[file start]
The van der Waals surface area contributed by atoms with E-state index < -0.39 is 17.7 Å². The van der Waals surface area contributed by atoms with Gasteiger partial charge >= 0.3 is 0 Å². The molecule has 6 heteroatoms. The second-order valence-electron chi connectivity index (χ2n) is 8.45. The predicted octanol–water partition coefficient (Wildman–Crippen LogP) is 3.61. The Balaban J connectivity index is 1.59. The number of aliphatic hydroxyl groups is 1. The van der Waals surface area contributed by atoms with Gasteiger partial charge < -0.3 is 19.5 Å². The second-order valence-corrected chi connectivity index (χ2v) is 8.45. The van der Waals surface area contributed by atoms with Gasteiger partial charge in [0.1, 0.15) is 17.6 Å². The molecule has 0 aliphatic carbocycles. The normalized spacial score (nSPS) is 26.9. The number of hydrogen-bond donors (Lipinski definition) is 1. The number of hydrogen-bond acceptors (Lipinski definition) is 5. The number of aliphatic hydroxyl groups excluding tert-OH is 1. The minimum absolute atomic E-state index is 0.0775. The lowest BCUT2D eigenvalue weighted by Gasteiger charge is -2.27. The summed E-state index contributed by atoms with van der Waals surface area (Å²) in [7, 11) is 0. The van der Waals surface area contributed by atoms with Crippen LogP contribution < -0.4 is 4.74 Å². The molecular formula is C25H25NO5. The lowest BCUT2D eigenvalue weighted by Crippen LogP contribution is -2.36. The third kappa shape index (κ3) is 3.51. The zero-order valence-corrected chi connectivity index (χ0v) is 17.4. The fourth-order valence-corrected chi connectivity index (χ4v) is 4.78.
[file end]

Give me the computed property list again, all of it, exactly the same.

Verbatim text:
The van der Waals surface area contributed by atoms with E-state index < -0.39 is 17.7 Å². The van der Waals surface area contributed by atoms with Gasteiger partial charge >= 0.3 is 0 Å². The molecule has 6 heteroatoms. The second-order valence-electron chi connectivity index (χ2n) is 8.45. The predicted octanol–water partition coefficient (Wildman–Crippen LogP) is 3.61. The Balaban J connectivity index is 1.59. The number of aliphatic hydroxyl groups is 1. The van der Waals surface area contributed by atoms with Gasteiger partial charge < -0.3 is 19.5 Å². The second-order valence-corrected chi connectivity index (χ2v) is 8.45. The van der Waals surface area contributed by atoms with Gasteiger partial charge in [0.1, 0.15) is 17.6 Å². The molecule has 0 aliphatic carbocycles. The normalized spacial score (nSPS) is 26.9. The number of hydrogen-bond donors (Lipinski definition) is 1. The number of hydrogen-bond acceptors (Lipinski definition) is 5. The number of aliphatic hydroxyl groups excluding tert-OH is 1. The minimum absolute atomic E-state index is 0.0775. The lowest BCUT2D eigenvalue weighted by Gasteiger charge is -2.27. The summed E-state index contributed by atoms with van der Waals surface area (Å²) in [7, 11) is 0. The van der Waals surface area contributed by atoms with Crippen LogP contribution < -0.4 is 4.74 Å². The molecular formula is C25H25NO5. The lowest BCUT2D eigenvalue weighted by Crippen LogP contribution is -2.36. The third kappa shape index (κ3) is 3.51. The zero-order valence-corrected chi connectivity index (χ0v) is 17.4. The fourth-order valence-corrected chi connectivity index (χ4v) is 4.78.